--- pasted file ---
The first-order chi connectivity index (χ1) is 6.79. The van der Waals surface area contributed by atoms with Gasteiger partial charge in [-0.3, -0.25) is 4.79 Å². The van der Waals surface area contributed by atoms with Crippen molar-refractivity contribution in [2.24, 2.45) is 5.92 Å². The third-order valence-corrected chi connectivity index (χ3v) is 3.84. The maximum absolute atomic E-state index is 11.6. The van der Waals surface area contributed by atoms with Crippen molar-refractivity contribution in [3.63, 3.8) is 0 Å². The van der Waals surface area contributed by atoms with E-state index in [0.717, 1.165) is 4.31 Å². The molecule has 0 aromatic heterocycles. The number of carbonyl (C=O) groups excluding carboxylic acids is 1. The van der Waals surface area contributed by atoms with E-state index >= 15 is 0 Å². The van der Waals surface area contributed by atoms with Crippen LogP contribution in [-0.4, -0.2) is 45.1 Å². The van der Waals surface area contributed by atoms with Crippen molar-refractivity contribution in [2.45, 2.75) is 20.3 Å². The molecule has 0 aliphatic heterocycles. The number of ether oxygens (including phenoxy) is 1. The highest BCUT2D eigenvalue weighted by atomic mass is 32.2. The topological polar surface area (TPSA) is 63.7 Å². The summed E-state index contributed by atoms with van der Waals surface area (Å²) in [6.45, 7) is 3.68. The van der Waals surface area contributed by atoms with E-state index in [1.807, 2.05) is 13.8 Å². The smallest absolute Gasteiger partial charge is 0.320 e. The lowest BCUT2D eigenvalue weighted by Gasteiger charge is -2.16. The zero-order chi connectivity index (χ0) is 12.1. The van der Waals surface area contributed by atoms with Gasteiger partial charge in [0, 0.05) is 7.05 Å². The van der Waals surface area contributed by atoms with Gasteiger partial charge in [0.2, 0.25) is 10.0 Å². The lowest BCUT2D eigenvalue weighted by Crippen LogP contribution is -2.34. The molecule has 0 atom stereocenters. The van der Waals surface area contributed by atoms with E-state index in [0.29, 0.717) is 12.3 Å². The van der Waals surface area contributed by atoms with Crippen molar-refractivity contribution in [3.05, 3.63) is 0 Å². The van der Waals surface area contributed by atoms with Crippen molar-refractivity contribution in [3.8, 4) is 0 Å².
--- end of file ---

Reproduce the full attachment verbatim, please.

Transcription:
The first-order chi connectivity index (χ1) is 6.79. The van der Waals surface area contributed by atoms with Gasteiger partial charge in [-0.3, -0.25) is 4.79 Å². The van der Waals surface area contributed by atoms with Crippen molar-refractivity contribution in [2.24, 2.45) is 5.92 Å². The third-order valence-corrected chi connectivity index (χ3v) is 3.84. The maximum absolute atomic E-state index is 11.6. The van der Waals surface area contributed by atoms with Crippen molar-refractivity contribution in [3.63, 3.8) is 0 Å². The van der Waals surface area contributed by atoms with E-state index in [0.717, 1.165) is 4.31 Å². The molecule has 0 aromatic heterocycles. The number of carbonyl (C=O) groups excluding carboxylic acids is 1. The van der Waals surface area contributed by atoms with E-state index >= 15 is 0 Å². The van der Waals surface area contributed by atoms with Crippen LogP contribution in [-0.4, -0.2) is 45.1 Å². The van der Waals surface area contributed by atoms with Crippen molar-refractivity contribution in [2.45, 2.75) is 20.3 Å². The molecule has 0 aliphatic heterocycles. The number of ether oxygens (including phenoxy) is 1. The highest BCUT2D eigenvalue weighted by atomic mass is 32.2. The topological polar surface area (TPSA) is 63.7 Å². The summed E-state index contributed by atoms with van der Waals surface area (Å²) in [6.45, 7) is 3.68. The van der Waals surface area contributed by atoms with E-state index in [1.807, 2.05) is 13.8 Å². The smallest absolute Gasteiger partial charge is 0.320 e. The lowest BCUT2D eigenvalue weighted by Gasteiger charge is -2.16. The zero-order chi connectivity index (χ0) is 12.1. The van der Waals surface area contributed by atoms with Gasteiger partial charge in [0, 0.05) is 7.05 Å². The van der Waals surface area contributed by atoms with Gasteiger partial charge in [0.2, 0.25) is 10.0 Å². The lowest BCUT2D eigenvalue weighted by Crippen LogP contribution is -2.34. The molecule has 0 atom stereocenters. The van der Waals surface area contributed by atoms with E-state index in [0.29, 0.717) is 12.3 Å². The van der Waals surface area contributed by atoms with Crippen molar-refractivity contribution in [3.05, 3.63) is 0 Å². The van der Waals surface area contributed by atoms with Crippen molar-refractivity contribution in [3.8, 4) is 0 Å².